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Law and Gospel According to Calvin



Law and Gospel According to Calvin


[1]  Jesus Christ is the substance of the law.  (Compare C. on scripture: JC is the substance of both testaments) – otherwise, God speaks with a forked tongue.


Note C’s characteristic remarks throughout his commentaries:

e.g., the law was given for the purpose “of keeping the ancient people in the faith of Christ.” (Gal. 3:19;
Heb. 8:5)

e.g., the design of the law is that through it we should come to know “God’s paternal favour” (Jer.
31:33), which paternal favour is known only in Christ (passim in C.)

e.g., “God brings forward in the gospel nothing new but what the law contains.” (Jer. 31:33)

e.g., the New Testament contains “nothing but a simple and natural explanation of the law and the
prophets.”  (2 Tim. 3:17; 1 Cor. 14:21)


The cult (ceremonial law), no mere “holding action” to differentiate Israel from absorbing the surrounding paganism, was to “foster hope of salvation in Christ” (Inst. 2.7.title)



Since the law aims at quickening faith in the Mediator, therefore legalism and moralism were never the purpose of the law.  (Torah isn’t essentially a code.)





[2]   First Use of the Law


Law, like gospel, is both gift and claim.


To whom is the law given?  “We are so driven by the power of sin that our whole mind, our whole heart and all our actions are inclined to sin….We are so addicted to sin that we can do nothing of our own accord but sin.” (Rom. 7:14 )  (NB the Reformers’ understanding of Total Depravity.)


When the law meets our sin, the nature of the law doesn’t change but its function does.

Now the law renders us aware of our condition and our condemnation.

This function of the law is “accidental”; yet even as “accidental” it is part of the purpose of the law. (Deut. 10:12)


But since JC is blessing only, and since he is the substance of the law, therefore the law, even in its “slaying” function, is given for life.  (Even though the sinner, terrified by the law, may not come to life.)


When C speaks of law and gospel as contradictory he always has in mind the law denatured, abstracted from the gospel, reduced to a code by which we attempt to achieve our own righteousness: “the bare law in a narrow sense.” (2.7.2.)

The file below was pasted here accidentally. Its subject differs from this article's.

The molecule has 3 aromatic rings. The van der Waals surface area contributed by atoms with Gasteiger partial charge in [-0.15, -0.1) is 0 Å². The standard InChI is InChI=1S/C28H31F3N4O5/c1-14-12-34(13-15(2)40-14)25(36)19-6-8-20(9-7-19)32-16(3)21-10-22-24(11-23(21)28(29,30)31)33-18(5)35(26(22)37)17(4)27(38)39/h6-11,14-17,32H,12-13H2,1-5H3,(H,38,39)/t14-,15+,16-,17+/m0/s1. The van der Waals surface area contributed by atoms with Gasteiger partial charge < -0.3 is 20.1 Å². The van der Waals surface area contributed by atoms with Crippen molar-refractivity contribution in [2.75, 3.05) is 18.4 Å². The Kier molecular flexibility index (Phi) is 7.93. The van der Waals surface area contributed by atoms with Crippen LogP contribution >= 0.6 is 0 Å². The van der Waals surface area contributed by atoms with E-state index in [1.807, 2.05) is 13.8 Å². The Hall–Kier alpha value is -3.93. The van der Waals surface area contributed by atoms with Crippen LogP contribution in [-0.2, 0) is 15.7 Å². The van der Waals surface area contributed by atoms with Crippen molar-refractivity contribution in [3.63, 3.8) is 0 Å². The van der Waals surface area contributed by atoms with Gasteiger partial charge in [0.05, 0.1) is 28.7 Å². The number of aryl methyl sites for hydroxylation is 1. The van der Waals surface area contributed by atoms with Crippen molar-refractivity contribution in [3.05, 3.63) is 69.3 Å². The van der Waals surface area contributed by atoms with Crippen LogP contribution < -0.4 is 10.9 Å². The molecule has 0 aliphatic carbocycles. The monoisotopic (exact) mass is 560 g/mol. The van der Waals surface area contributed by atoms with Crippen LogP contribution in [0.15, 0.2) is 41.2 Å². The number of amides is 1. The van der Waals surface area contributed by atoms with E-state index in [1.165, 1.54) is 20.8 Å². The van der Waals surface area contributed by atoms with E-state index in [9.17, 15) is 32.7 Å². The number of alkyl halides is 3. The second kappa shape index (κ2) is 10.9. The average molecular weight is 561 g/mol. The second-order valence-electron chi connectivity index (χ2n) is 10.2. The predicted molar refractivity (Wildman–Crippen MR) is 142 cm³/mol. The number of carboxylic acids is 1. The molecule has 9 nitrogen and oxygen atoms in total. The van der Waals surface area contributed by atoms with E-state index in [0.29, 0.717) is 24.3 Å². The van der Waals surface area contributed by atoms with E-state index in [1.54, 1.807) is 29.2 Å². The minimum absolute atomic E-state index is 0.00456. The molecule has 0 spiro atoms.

This misrepresentation of the law C speaks of as “letter”: the letter is the law minus the grace of adoption. (James 1:25)



[3]  The Second Use of the Law  (First for Luther)


The second use is to inculcate fear of punishment so as to constrain malfeasance and therein promote social order.

By schooling people in civil obedience (i.e., obedience to a code) it acquaints them with a form of obedience which they will then fill with the specific content of obedience to the person of Jesus when they come to faith.





[4]  The Third Use of the Law  (Philip Melanchthon was the first to speak of this.)


The third use is the chief use: that by which believers obey JC and are conformed to him.



The believer is motivated twice over to obey the law;

(a)    as creatures we are under obligation to the Creator

(b)    as beneficiaries of God’s mercy we are everlastingly grateful.



Note: while the command of God ever remains command (not suggestion or recommendation), since mercy is the ground of God’s claim, believers find the claim not an imperious demand but an invitation: “God chooses rather to invite his people by kindness than to compel them to obedience from terror. (Deut. 7:9)

while we are “alarmed by the majesty of God” we are also “gently attracted, so that the law might be more precious than gold or silver, and at the same time sweeter than honey.” (Exod. 20:1)



[5]  Do Believers Need the Law?


While sin doesn’t rule believers (Christ reigns in them), sin is still present.


Believers continue to need the law as “bridle” and “spur”. (Gal. 3:25)

We venerate Christ only to the extent that we venerate the law. (2.7.15)

Not to be serious about the law is to reject Christ’s love (John 15:10), because [a] we can’t have Christ’s love without Christ’s law, Christ being indivisible, [b] the law, however irksome (at times), is an expression of his love.


Either we aspire with all our heart to obey the law, or we are fixed in a “deadly sleep”. (2 Tim.2:25)


Believers love the law (because they love JC, its substance) and “embrace” the law “with sincere affection” (Deut. 11:18 ), with “prompt and cheerful affection” (Psalm 19:7)



[6]  This Obedience is not Conformity to a Code


The nature of our obedience (to the law) is appraised by the “character” (ingenium, disposition) of God.  God’s “character” is not that of legislator (in the legal sense) or codifier, but self-giving love.  Then self-giving love is what believers must render to the person of God through their obedience to the law.


Law, for C, is a standard impersonally only when it is abstracted from Christ.  “God himself” guides believers. (Psalm 119:59)



[7]  The Rewards of the Law


Since no one observes the law wholly, do believers forfeit the rewards promised to law-keeping?

The rewards promised to law-keeping accrue to believers inasmuch as they cling to the obedience of Christ; i.e., inasmuch as they cling to the obedience that Jesus Christ, as covenant-keeper (the only covenant-keeper), renders his Father.

Reverend V. Shepherd